Maybe—probably not—but maybe, that’s what’s coming. In its report today on Kerry’s return to Washington, where he’s consulting with President Obama about what comes next, way down in its article The New York Times says that Kerry might release “an American peace plan”:
For all that, some experts said Mr. Kerry was so committed to his Middle East initiative that it was more likely he would push for a change in diplomatic strategy, perhaps by offering an American peace plan, instead of simply walking away from the negotiations.
Let’s first say why it’s unlikely to happen, and then why it is important that it does.
Why it’s unlikely is because there’s little or no sign that Obama, even deep into his second term, is prepared for a showdown with Israel. (That, of course, puts him in the company of every president since, well… of every president.) It isn’t even clear that Obama has done anything more than watch Kerry’s intensive, nonstop shuttle diplomacy with bemused detachment since it started last summer. Since then, even White House officials and others have taken potshots at Kerry’s efforts, enough so that the president himself had to weigh in, damning Kerry with what looked like faint praise while acknowledging the naysayers inside his administration. Said Obama:
I see a lot of senior officials quoted about Kerry and Middle East peace but I’m the most senior official, and I have nothing but admiration for how John has handled this.
Maybe Obama does support Kerry, but it isn’t clear what that means. Were Kerry to release an American plan, obviously with Obama’s support, it would henceforth be clear that the president and the secretary of state are on the same page.
The central problem in the US-initiated round of talks—which almost never involved the Israelis and Palestinians talking to each other, just Kerry going back and forth—is that not once did the United States indicate that it was willing to put the squeeze on Israel to force Netanyahu to make the necessary concessions needed to get things moving. In fact, Israel holds all the high cards: it has a iron grip on the occupied West Bank and a viselike hold around Gaza, an almost impossible-to-challenge intelligence and security blanket smothering West Bank towns and villages and a military that is overwhelmingly the strongest in the region—plus, it faces a weak and divided PA, whose leaders are unelected, which reigns over an economically devastated region and which is undermined by the religious-right Hamas, both in Gaza and, to a lesser extent, in the West Bank itself. So, unless the United States is prepared to put its thumb on the scale, to use its enormous leverage over Israel—which, after all, it sustains, on virtual life support—then why would an ultra-right Israeli government make a deal that it opposes on political, security and even religious grounds?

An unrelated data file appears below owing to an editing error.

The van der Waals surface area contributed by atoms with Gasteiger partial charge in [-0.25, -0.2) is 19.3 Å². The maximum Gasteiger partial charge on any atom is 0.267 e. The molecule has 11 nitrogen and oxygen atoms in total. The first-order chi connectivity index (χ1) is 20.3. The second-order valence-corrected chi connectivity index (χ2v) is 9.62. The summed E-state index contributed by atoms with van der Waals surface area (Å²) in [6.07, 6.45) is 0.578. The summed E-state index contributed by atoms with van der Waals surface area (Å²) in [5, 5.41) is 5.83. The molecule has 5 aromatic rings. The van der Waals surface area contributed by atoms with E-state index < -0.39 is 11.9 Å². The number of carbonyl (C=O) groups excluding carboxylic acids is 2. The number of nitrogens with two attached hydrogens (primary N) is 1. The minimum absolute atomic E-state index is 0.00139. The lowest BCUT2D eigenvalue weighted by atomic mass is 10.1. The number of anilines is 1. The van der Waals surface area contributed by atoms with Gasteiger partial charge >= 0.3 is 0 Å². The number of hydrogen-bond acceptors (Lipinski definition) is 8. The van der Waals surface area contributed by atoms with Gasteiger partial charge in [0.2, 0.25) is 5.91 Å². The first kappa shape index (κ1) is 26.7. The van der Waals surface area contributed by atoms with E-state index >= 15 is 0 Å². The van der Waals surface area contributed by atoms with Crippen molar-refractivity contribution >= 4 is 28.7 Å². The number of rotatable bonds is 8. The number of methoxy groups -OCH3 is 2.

So why is it important that the United States put forward its own plan? First, because the United States has its own national interest, independent of Israel’s and independent of Palestine’s, in the Middle East and the Israel-Palestine conflict, and it ought to say so. Second, because anyone and everyone who’s looked at the problem knows pretty much what a deal would include: the near-total withdrawal from the West Bank by Israel, the removal of Israel’s illegal settlements, the establishment of a Palestinian state in the West Bank and Gaza on land approximating the 1967 lines, the readjustment of the 1967 lines by swapping at least a little territory between the two, the division of Jerusalem to serve as the capital of both states, a long-term security plan that demilitarizes the new Palestinian state while providing US and/or other international military forces in key areas, such as the Jordan Valley, a mutually acceptable plan for Palestinian refugees (few of whom will be able to go back to Israel proper) and many billions of dollars: to finance the removal of Israel’s 500,000 settlers, to prop up Palestine economically, to compensate Palestinian refugees resettling in the new state and more. That’s pretty much the plan, so why not say so?
Here’s why it’s important: stating that forthrightly as American policy would create enormous pressure on Israel. Yes, the Palestinians will object to parts of it, and they’ll demand a lot on the issue of refugees, under the heading of the “right of return.” But, even though there’ve been polls showing that the majority of Israelis support the creation of a Palestinian state, the far-right coalition led by Netanyahu is exceedingly unlikely to go along with anything like the plan just outlined without some coercion. Indeed, for such a plan to be implemented, it would probably mean the collapse of Netanyahu’s coalition, the realignment of Israeli politics and the emergence of a pragmatic bloc within Israel designed to win and keep the American life-support aid flowing. Netanyahu, faced with such a plan, would either have to quietly leave politics or realign himself with centrists and pragmatists.